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Episode 56 of 132

[Special Episode] The Mindstate Marketing Hour #8 with Will Leach - The ROI Online Podcast Ep. 56

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The ROI Online Podcast
Duration: 45:50
In this weekly episode* of the Mindstate Marketing Hour, host Steve Brown of ROI Online, interviews Will Leach, author of Marketing to Mindstates, founder of Triggerpoint, and CEO of the Mindstate Group on why focusing on customers emotions and mindstates is key to successful marketing.*Originally p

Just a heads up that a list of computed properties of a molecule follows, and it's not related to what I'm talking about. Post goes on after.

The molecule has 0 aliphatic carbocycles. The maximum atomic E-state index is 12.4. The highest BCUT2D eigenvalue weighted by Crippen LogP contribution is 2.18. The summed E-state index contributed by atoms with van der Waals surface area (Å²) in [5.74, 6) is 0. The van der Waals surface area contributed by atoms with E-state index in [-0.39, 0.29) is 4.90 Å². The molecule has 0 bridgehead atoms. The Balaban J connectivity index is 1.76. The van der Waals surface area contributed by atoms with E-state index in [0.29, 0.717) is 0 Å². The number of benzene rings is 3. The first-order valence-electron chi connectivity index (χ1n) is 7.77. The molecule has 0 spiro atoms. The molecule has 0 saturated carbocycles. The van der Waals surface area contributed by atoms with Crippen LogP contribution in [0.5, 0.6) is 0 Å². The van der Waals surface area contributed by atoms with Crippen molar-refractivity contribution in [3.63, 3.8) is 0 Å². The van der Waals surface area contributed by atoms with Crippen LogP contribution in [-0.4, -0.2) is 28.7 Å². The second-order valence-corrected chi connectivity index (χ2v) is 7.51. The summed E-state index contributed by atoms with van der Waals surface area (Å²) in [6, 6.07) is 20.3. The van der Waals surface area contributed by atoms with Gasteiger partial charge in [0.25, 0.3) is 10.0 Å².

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In this weekly episode* of the Mindstate Marketing Hour, host Steve Brown of ROI Online, interviews Will Leach, author of Marketing to Mindstates, founder of Triggerpoint, and CEO of the Mindstate Group on why focusing on customers emotions and mindstates is key to successful marketing.*Originally produced as a livestream video Mindstate Group free resources: in getting more Marketing to Mindstates content?Read Will's book: Marketing to MindstatesCheck out their website: Will on LinkedIn, Twitter, FacebookNeed real resources that will help you grow your business? Grab your FREE business growth stack resources here! in the QuickStart Academy today to learn how to develop and implement a proven growth strategy that grows your ROI, your business, and your confidence. Learn more HERE.Thinking of starting your own podcast? Buzzsprout’s secure and reliable posting allows you to publish podcasts online. Buzzsprout also includes full iTunes support, HTML5 players, show statistics, and WordPress plugins. Get started using this link to receive a $20 Amazon gift card and to help support our show!Support the show ($stevemfbrown)